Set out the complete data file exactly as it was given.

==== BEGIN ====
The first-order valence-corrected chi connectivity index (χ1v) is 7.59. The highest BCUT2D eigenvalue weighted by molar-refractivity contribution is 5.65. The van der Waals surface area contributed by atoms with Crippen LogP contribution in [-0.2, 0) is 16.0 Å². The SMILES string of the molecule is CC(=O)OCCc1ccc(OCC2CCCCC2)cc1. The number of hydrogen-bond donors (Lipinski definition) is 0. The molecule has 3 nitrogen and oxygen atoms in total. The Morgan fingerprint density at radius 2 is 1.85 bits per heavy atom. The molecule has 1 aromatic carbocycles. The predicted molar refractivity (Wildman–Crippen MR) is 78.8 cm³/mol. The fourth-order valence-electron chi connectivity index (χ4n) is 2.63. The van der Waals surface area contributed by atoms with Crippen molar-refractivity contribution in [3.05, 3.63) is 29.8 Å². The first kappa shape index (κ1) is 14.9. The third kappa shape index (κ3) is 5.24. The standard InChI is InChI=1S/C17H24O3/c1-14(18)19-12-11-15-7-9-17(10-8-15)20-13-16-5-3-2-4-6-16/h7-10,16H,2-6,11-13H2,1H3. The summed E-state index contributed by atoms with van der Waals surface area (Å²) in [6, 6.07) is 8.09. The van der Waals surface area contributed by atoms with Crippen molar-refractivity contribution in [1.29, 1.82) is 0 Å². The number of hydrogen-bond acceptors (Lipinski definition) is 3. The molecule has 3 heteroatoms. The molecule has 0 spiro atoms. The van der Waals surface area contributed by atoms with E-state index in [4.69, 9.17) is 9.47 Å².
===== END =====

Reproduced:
The first-order valence-corrected chi connectivity index (χ1v) is 7.59. The highest BCUT2D eigenvalue weighted by molar-refractivity contribution is 5.65. The van der Waals surface area contributed by atoms with Crippen LogP contribution in [-0.2, 0) is 16.0 Å². The SMILES string of the molecule is CC(=O)OCCc1ccc(OCC2CCCCC2)cc1. The number of hydrogen-bond donors (Lipinski definition) is 0. The molecule has 3 nitrogen and oxygen atoms in total. The Morgan fingerprint density at radius 2 is 1.85 bits per heavy atom. The molecule has 1 aromatic carbocycles. The predicted molar refractivity (Wildman–Crippen MR) is 78.8 cm³/mol. The fourth-order valence-electron chi connectivity index (χ4n) is 2.63. The van der Waals surface area contributed by atoms with Crippen molar-refractivity contribution in [3.05, 3.63) is 29.8 Å². The first kappa shape index (κ1) is 14.9. The third kappa shape index (κ3) is 5.24. The standard InChI is InChI=1S/C17H24O3/c1-14(18)19-12-11-15-7-9-17(10-8-15)20-13-16-5-3-2-4-6-16/h7-10,16H,2-6,11-13H2,1H3. The summed E-state index contributed by atoms with van der Waals surface area (Å²) in [6, 6.07) is 8.09. The van der Waals surface area contributed by atoms with Crippen molar-refractivity contribution in [1.29, 1.82) is 0 Å². The number of hydrogen-bond acceptors (Lipinski definition) is 3. The molecule has 3 heteroatoms. The molecule has 0 spiro atoms. The van der Waals surface area contributed by atoms with E-state index in [4.69, 9.17) is 9.47 Å².